NASA Prepares For Satellite Re-entry
September 8, 2011

NASA Prepares For Satellite Re-entry


NASA on Wednesday said that a 20-year-old satellite is due to re-enter Earth´s atmosphere sometime in the next six weeks, burn up, and rain debris over a wide area.

The defunct 7-ton Upper Atmosphere Research Satellite (UARS) should plunge to Earth sometime in late September or early October, but the agency cannot determine exactly when that re-entry will occur and what geographic area may be affected. However, NASA is keeping a close eye on the satellite and will keep the public informed of the track and re-entry date as soon as they know for sure.

“Although the spacecraft will break into pieces during re-entry, not all of it will burn up in the atmosphere,” NASA said.

It is too early to set an exact date on when and where it will make its final plunge, but Russian news reports suggested that Moscow was “in the zone of risk.” However, that projection was based on the inclination of UARS´ orbit.

NASA spokeswoman Beth Dickey said the track and re-entry location are going to be “more refined as the days pass.”

Even though the satellite is not expected to entirely burn up in re-entry, NASA said there should be no cause for alarm as the risk to public safety is “extremely small” and “safety is NASA´s top priority.”

“Since the beginning of the Space Age in the late-1950s, there have been no confirmed reports of an injury resulting from re-entering space objects. Nor is there a record of significant property damage resulting from a satellite re-entry,” said NASA.

NASA is cautioning the public not to touch anything that they believe might be from UARS. Instead the public should immediately contact local law enforcement.

UARS´ current orbit is 155 by 174 miles, with an inclination of 57 degrees. That means the satellite would have to descend into the atmosphere somewhere between 57 degrees north latitude and 57 degrees south, the agency said. NASA said possible debris would stretch out about 500 miles.

“The actual date of re-entry is difficult to predict because it depends on solar flux and the spacecraft's orientation as its orbit decays. As re-entry draws closer, predictions on the date will become more reliable,” NASA said.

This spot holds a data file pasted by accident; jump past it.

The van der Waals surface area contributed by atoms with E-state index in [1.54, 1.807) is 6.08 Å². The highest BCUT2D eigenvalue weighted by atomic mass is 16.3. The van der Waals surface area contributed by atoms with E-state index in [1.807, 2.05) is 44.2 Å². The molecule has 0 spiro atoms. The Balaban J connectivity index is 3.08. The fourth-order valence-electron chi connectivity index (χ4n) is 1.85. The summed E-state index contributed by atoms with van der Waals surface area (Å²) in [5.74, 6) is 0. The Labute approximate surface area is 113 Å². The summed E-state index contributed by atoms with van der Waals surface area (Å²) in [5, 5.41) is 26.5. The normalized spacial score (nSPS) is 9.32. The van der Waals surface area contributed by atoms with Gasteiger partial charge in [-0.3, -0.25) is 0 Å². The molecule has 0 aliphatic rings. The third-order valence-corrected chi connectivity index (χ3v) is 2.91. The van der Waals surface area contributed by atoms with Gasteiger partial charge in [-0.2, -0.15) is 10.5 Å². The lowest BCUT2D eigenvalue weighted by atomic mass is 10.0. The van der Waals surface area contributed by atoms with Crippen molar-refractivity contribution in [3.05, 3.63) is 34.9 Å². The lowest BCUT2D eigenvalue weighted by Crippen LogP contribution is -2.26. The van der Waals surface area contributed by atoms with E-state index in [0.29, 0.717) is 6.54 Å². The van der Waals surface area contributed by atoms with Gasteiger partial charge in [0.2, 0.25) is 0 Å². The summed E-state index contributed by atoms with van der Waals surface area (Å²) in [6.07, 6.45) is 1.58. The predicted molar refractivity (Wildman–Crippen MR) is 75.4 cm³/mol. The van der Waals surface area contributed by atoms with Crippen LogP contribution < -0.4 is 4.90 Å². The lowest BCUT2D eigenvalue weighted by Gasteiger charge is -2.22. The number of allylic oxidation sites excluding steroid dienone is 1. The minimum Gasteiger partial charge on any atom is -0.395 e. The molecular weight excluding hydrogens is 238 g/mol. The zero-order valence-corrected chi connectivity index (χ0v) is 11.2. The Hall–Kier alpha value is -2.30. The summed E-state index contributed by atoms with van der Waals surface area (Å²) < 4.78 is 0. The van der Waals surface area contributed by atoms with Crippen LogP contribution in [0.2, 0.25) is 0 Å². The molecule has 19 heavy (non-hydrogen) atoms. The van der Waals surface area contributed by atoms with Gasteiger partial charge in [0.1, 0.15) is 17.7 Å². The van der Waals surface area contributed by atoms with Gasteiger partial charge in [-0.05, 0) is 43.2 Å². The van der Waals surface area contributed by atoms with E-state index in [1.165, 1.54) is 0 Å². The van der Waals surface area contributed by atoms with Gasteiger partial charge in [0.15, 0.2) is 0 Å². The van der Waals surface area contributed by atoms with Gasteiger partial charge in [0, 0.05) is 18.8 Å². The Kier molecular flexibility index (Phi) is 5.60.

UARS was launched on September 12, 1991, aboard the shuttle Discovery (STS-48) and was deployed into orbit 3 days later.

The $750 million mission measured the concentrations and distribution of gases important to ozone depletion, climate change and other atmospheric phenomena. NASA said reading from UARS provided conclusive evidence that chlorine in the atmosphere, originating from human-produced chlorofluorocarbons, is at the root of the polar ozone hole.

The satellite also provided key data on the amount of light that comes from the Sun at ultraviolet and visible wavelengths. UARS´ productive life came to an end in 2005. “They had put it in a disposal orbit at that point, and that disposal orbit reduced its orbital lifetime by about 20 years,” said Dickey.

NASA will post weekly updates about the satellite´s re-entry. Daily updates will be posted four days before re-entry, and then will be posted more frequently within 24 hours of re-entry. The re-entry process is being tracked by the Joint Space Operations Center of US Strategic Command at Vandenberg Air Force Base in California, which works to detect, identify and track all man-made objects orbiting the Earth.

NASA will host a media teleconference at 11 a.m. EDT on Friday, September 9, to discuss the anticipated re-entry of the decommissioned UARS.

Participants at the teleconference are expected to include Paul Hertz, chief scientist, NASA's Science Mission Directorate, Washington; Nick Johnson, chief scientist, NASA's Orbital Debris Program, Johnson Space Center, Houston; and U.S. Air Force Major Michael W. Duncan, deputy chief, space situational awareness, U.S. Strategic Command, Vandenberg Air Force Base.


Image Caption: This conceptual image shows the Upper Atmosphere Research Satellite, launched on Sept. 15, 1991, by the space shuttle Discovery. Originally designed for a three-year mission, UARS measured chemical compounds found in the ozone layer, wind and temperature in the stratosphere, as well as the energy input from the sun. Together, these measurements helped define the role of Earth's upper atmosphere in climate and climate variability. The 35-foot-long, 15-foot-diameter UARS was decommissioned on Dec. 14, 2005. Credit: NASA


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